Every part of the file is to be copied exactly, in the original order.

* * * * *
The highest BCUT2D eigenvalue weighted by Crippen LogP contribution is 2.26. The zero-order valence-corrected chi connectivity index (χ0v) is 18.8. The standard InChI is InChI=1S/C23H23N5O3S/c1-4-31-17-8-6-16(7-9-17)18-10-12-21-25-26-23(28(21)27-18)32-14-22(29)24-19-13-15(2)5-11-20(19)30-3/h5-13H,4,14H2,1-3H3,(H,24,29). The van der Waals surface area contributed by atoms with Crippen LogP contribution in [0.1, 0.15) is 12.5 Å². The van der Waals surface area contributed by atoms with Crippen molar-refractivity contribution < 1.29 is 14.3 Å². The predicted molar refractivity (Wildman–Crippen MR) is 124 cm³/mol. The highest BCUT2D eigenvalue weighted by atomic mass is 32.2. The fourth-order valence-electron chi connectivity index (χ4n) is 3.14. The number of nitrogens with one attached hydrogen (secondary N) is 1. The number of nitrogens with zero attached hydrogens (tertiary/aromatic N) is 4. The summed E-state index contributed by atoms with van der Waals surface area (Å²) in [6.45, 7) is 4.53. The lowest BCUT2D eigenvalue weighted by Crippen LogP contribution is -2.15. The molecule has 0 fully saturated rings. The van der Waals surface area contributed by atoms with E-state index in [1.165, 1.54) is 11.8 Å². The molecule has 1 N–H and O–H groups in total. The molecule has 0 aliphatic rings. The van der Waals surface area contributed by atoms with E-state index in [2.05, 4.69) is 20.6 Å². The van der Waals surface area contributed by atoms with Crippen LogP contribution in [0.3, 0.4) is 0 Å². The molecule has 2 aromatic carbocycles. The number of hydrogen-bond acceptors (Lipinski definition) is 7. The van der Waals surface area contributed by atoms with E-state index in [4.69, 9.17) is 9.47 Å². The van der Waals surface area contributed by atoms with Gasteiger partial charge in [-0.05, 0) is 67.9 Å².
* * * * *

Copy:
The highest BCUT2D eigenvalue weighted by Crippen LogP contribution is 2.26. The zero-order valence-corrected chi connectivity index (χ0v) is 18.8. The standard InChI is InChI=1S/C23H23N5O3S/c1-4-31-17-8-6-16(7-9-17)18-10-12-21-25-26-23(28(21)27-18)32-14-22(29)24-19-13-15(2)5-11-20(19)30-3/h5-13H,4,14H2,1-3H3,(H,24,29). The van der Waals surface area contributed by atoms with Crippen LogP contribution in [0.1, 0.15) is 12.5 Å². The van der Waals surface area contributed by atoms with Crippen molar-refractivity contribution < 1.29 is 14.3 Å². The predicted molar refractivity (Wildman–Crippen MR) is 124 cm³/mol. The highest BCUT2D eigenvalue weighted by atomic mass is 32.2. The fourth-order valence-electron chi connectivity index (χ4n) is 3.14. The number of nitrogens with one attached hydrogen (secondary N) is 1. The number of nitrogens with zero attached hydrogens (tertiary/aromatic N) is 4. The summed E-state index contributed by atoms with van der Waals surface area (Å²) in [6.45, 7) is 4.53. The lowest BCUT2D eigenvalue weighted by Crippen LogP contribution is -2.15. The molecule has 0 fully saturated rings. The van der Waals surface area contributed by atoms with E-state index in [1.165, 1.54) is 11.8 Å². The molecule has 1 N–H and O–H groups in total. The molecule has 0 aliphatic rings. The van der Waals surface area contributed by atoms with E-state index in [2.05, 4.69) is 20.6 Å². The van der Waals surface area contributed by atoms with Crippen LogP contribution in [0.3, 0.4) is 0 Å². The molecule has 2 aromatic carbocycles. The number of hydrogen-bond acceptors (Lipinski definition) is 7. The van der Waals surface area contributed by atoms with E-state index in [4.69, 9.17) is 9.47 Å². The van der Waals surface area contributed by atoms with Gasteiger partial charge in [-0.05, 0) is 67.9 Å².